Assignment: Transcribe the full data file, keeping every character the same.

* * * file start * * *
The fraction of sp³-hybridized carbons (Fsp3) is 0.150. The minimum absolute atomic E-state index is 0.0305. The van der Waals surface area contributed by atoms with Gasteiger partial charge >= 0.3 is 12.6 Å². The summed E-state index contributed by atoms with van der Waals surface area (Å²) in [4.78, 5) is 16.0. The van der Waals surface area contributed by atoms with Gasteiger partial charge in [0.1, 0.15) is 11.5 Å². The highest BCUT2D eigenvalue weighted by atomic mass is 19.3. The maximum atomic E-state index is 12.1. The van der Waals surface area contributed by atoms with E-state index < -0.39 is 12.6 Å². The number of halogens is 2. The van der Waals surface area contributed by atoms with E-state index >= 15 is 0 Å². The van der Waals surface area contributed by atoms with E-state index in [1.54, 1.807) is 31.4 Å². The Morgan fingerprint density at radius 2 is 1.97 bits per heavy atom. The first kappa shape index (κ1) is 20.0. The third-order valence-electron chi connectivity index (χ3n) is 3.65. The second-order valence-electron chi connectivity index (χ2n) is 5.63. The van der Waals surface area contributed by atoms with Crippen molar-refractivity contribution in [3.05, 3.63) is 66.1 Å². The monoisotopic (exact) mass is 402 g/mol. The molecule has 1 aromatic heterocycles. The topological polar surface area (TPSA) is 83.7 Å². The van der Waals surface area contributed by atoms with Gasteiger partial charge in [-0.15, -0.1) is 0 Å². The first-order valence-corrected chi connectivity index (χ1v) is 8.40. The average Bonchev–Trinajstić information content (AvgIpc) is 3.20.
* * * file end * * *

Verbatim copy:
The fraction of sp³-hybridized carbons (Fsp3) is 0.150. The minimum absolute atomic E-state index is 0.0305. The van der Waals surface area contributed by atoms with Gasteiger partial charge >= 0.3 is 12.6 Å². The summed E-state index contributed by atoms with van der Waals surface area (Å²) in [4.78, 5) is 16.0. The van der Waals surface area contributed by atoms with Gasteiger partial charge in [0.1, 0.15) is 11.5 Å². The highest BCUT2D eigenvalue weighted by atomic mass is 19.3. The maximum atomic E-state index is 12.1. The van der Waals surface area contributed by atoms with E-state index < -0.39 is 12.6 Å². The number of halogens is 2. The van der Waals surface area contributed by atoms with E-state index >= 15 is 0 Å². The van der Waals surface area contributed by atoms with E-state index in [1.54, 1.807) is 31.4 Å². The Morgan fingerprint density at radius 2 is 1.97 bits per heavy atom. The first kappa shape index (κ1) is 20.0. The third-order valence-electron chi connectivity index (χ3n) is 3.65. The second-order valence-electron chi connectivity index (χ2n) is 5.63. The van der Waals surface area contributed by atoms with Crippen molar-refractivity contribution in [3.05, 3.63) is 66.1 Å². The monoisotopic (exact) mass is 402 g/mol. The molecule has 1 aromatic heterocycles. The topological polar surface area (TPSA) is 83.7 Å². The van der Waals surface area contributed by atoms with Gasteiger partial charge in [-0.15, -0.1) is 0 Å². The first-order valence-corrected chi connectivity index (χ1v) is 8.40. The average Bonchev–Trinajstić information content (AvgIpc) is 3.20.